By Jennifer A. Dlouhy
Washington - Thousands of undocumented Irish workers and their supporters rallied here Wednesday in support of legislation that would give illegal immigrants a chance to come out of the shadows and eventually apply for U.S. citizenship.
The boisterous rally just steps away from the U.S. Capitol building came on the eve of a new congressional debate about revamping the nation's immigration system.
Sens. Edward M. Kennedy, D-Mass., and John McCain, R-Ariz., and their allies in the House are putting the final touches on a sweeping immigration bill that would give millions of undocumented foreigners a chance to work in the United States legally.
The legislation, expected to be introduced in the next 10 days, would also create a new temporary visa program for foreigners to take jobs that U.S. employers say they cannot fill with Americans.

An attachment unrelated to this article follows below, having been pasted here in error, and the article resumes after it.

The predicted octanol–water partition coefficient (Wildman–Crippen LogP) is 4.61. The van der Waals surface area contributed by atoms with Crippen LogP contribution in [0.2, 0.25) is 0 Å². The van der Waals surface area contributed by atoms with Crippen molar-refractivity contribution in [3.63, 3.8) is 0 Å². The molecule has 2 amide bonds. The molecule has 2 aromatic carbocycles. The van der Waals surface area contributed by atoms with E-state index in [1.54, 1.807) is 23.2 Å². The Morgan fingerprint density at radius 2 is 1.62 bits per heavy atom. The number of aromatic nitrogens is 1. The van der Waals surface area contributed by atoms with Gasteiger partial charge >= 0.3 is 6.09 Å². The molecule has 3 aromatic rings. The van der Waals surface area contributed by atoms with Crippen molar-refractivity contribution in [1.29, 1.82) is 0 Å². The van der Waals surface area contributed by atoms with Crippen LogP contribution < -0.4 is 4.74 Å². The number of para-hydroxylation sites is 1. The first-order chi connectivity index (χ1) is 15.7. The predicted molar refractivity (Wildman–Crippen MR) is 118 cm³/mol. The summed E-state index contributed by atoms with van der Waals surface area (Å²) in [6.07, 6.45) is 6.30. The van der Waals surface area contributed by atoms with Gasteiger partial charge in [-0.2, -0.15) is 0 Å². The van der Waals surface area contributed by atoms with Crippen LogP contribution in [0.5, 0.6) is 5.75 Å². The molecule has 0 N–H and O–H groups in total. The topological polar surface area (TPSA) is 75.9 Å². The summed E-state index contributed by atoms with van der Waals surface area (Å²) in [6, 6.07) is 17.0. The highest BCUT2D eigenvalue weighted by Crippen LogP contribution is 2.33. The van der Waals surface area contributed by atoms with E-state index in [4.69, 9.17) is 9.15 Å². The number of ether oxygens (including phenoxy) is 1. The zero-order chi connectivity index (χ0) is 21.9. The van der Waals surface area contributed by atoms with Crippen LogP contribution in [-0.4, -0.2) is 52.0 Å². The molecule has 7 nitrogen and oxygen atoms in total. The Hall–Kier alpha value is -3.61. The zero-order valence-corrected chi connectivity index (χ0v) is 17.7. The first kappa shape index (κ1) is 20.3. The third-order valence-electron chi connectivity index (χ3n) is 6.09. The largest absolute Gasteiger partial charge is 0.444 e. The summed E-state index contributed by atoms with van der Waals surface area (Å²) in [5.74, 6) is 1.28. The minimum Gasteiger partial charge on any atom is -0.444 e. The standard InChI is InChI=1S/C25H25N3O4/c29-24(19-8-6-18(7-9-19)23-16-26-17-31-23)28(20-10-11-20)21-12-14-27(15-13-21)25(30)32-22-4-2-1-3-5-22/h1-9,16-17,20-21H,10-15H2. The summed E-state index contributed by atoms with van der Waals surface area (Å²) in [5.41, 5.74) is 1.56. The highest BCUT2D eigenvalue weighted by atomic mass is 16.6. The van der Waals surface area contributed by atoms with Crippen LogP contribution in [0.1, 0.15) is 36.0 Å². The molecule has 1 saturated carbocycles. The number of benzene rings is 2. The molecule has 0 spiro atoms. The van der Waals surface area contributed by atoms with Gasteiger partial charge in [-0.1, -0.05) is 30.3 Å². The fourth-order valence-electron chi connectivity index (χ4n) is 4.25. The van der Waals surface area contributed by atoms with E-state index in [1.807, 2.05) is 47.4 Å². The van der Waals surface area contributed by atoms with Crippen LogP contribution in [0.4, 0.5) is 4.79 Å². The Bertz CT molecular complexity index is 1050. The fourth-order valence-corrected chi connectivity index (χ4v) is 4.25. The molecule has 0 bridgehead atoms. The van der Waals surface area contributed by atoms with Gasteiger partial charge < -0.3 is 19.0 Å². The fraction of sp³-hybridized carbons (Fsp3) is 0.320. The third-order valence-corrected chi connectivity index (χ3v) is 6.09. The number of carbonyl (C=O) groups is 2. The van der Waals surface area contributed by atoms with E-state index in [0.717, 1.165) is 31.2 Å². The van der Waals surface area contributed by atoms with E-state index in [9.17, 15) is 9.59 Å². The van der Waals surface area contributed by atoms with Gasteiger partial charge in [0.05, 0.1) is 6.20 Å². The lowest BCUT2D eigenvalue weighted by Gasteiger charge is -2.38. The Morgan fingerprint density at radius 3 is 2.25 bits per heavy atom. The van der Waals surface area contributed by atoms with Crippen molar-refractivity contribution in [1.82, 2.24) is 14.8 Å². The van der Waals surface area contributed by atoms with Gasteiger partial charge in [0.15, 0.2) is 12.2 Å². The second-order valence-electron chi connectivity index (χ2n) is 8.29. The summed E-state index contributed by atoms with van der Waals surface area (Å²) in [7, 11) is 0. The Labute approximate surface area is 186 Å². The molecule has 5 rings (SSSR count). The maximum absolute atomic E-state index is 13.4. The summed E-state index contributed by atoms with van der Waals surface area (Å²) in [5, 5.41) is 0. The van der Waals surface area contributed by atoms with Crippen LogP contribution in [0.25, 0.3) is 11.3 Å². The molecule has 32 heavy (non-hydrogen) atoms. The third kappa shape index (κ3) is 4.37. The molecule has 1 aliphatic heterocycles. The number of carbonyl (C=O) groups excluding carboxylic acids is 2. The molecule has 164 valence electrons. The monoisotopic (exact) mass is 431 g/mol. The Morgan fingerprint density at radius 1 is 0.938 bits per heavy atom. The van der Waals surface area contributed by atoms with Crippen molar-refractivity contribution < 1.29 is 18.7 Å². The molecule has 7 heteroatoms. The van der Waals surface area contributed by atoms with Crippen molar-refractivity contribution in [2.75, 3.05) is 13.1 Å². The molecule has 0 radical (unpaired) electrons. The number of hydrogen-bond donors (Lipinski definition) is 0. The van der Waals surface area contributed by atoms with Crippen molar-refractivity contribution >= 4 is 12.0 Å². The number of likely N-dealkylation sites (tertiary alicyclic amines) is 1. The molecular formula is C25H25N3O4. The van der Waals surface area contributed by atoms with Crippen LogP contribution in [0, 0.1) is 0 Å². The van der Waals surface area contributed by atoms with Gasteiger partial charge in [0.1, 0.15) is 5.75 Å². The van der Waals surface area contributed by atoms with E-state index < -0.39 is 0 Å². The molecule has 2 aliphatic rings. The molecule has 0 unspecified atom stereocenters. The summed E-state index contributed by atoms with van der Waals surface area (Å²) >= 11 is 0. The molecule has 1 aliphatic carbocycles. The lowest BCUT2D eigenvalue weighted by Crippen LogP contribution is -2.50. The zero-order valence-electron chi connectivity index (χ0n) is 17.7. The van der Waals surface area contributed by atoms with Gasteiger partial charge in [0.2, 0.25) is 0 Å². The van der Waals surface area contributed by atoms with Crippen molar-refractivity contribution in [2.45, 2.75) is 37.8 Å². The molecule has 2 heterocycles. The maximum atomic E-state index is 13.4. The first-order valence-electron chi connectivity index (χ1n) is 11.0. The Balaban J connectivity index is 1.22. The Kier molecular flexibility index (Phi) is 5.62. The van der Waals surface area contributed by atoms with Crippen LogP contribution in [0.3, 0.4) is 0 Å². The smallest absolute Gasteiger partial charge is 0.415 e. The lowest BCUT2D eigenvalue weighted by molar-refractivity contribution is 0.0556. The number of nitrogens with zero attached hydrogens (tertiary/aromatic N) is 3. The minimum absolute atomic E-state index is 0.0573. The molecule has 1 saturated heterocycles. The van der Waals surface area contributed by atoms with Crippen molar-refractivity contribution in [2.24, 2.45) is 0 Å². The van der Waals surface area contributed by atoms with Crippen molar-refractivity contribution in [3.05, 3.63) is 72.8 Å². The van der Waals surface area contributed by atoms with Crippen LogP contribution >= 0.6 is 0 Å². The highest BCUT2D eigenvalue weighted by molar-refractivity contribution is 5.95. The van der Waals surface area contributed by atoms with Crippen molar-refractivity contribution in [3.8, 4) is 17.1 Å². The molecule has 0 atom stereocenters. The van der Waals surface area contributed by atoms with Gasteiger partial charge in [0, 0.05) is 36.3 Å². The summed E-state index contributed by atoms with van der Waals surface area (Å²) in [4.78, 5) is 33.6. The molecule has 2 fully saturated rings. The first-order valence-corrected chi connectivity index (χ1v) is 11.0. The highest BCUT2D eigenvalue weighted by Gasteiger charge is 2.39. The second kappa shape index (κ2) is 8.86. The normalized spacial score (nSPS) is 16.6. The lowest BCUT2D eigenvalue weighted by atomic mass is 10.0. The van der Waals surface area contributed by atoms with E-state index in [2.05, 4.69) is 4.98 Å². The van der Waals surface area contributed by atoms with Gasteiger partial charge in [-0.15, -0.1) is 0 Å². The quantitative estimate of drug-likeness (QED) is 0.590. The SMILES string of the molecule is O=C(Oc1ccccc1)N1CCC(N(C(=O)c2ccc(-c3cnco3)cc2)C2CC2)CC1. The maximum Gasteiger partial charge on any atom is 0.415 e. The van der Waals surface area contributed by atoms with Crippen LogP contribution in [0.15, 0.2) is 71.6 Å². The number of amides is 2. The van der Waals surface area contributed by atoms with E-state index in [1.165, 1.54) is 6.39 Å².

Sen. Ken Salazar, D-Colo., said he's working to speed up a vote on that bill. While at the White House last week, Salazar said, he urged President Bush to push for faster action on an immigration law rewrite.
Senate Majority Leader Harry Reid of Nevada said Wednesday that he wants to have an immigration-reform bill passed by August.
Unlike the current employment visa system that favors highly skilled foreign professionals, the new program would be geared to lower- skilled workers such as janitors, hotel service employees and construction workers.
Speaking to a crowd of immigrants waving U.S. flags, singing Gaelic tunes and wearing shirts proclaiming "Legalize the Irish," Kennedy called the U.S. a "nation of immigrants" and noted his own Irish ancestry.
"This is really a fight in terms of the future ... of the soul of our country," Kennedy told the cheering crowd. "I can't wait for this battle. ... I didn't come here to lose."
Sen. Hillary Clinton, D-N.Y., also joined the rally to press for "comprehensive" reform that combines tough immigration law enforcement with a path to citizenship for most of the 12 million undocumented workers now living inside the U.S.
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